The company, which is also looking to bolster the network from 137 to at least 145 sites, says around 20 per cent of its dealers operate from multi-franchised sites. While it welcomes the benefits from multi-franchising, such as increased footfall and shared overheads, it wants undersized dealers to build new premises or move out the second brand to free up capacity.
“We are happy to share sites, but only if there is the capacity for sales and aftersales. Where a dealer does operate a multi-franchised site, they will need to have aftersales capacity - service and repair is a distress purchase and how the customer is treated is key to long-term loyalty,” says Seat UK director Kevin James.
“But it's not necessarily brick and mortar investment. Dealers could look at shiftwork by increasing their workforce. We are also looking at an apprenticeship scheme to help train and retain technicians - we need to show our dealers business viability.”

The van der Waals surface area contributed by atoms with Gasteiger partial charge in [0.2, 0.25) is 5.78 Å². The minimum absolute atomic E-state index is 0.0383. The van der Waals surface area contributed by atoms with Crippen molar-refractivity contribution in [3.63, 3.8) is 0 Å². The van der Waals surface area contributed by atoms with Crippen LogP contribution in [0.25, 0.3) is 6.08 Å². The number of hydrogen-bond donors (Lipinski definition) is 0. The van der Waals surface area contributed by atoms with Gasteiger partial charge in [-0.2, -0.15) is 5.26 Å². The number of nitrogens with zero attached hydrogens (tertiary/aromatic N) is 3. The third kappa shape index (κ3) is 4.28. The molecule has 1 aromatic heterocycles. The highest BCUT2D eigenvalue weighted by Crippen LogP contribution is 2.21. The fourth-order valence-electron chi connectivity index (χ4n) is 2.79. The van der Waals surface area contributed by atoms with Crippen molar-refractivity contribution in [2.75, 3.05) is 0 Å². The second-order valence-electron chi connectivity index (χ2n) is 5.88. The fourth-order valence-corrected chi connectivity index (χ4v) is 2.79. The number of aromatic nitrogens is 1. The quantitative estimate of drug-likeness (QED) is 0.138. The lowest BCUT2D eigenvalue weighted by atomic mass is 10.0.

James believes the new VW Group structure, which places Seat in the 'sporty' division alongside Audi, and Lamborghini, will be good for the company. He claims new VW chairman Bernd Pischetsrieder has a “soft spot” for Seat, where he spent two years in charge.
“We are being given more freedom to develop the brand under the new structure,” says James. “While we will share platforms styling will be very different, both internally and externally, and shared engines will be developed with different power outputs.”
Seat is targeting 40,000 UK sales by 2005, compared with just over 30,000 this year, but is confident of achieving that goal ahead of schedule on the back of a new consumer ad campaign in lifestyle magazines like Cosmopolitan and GQ.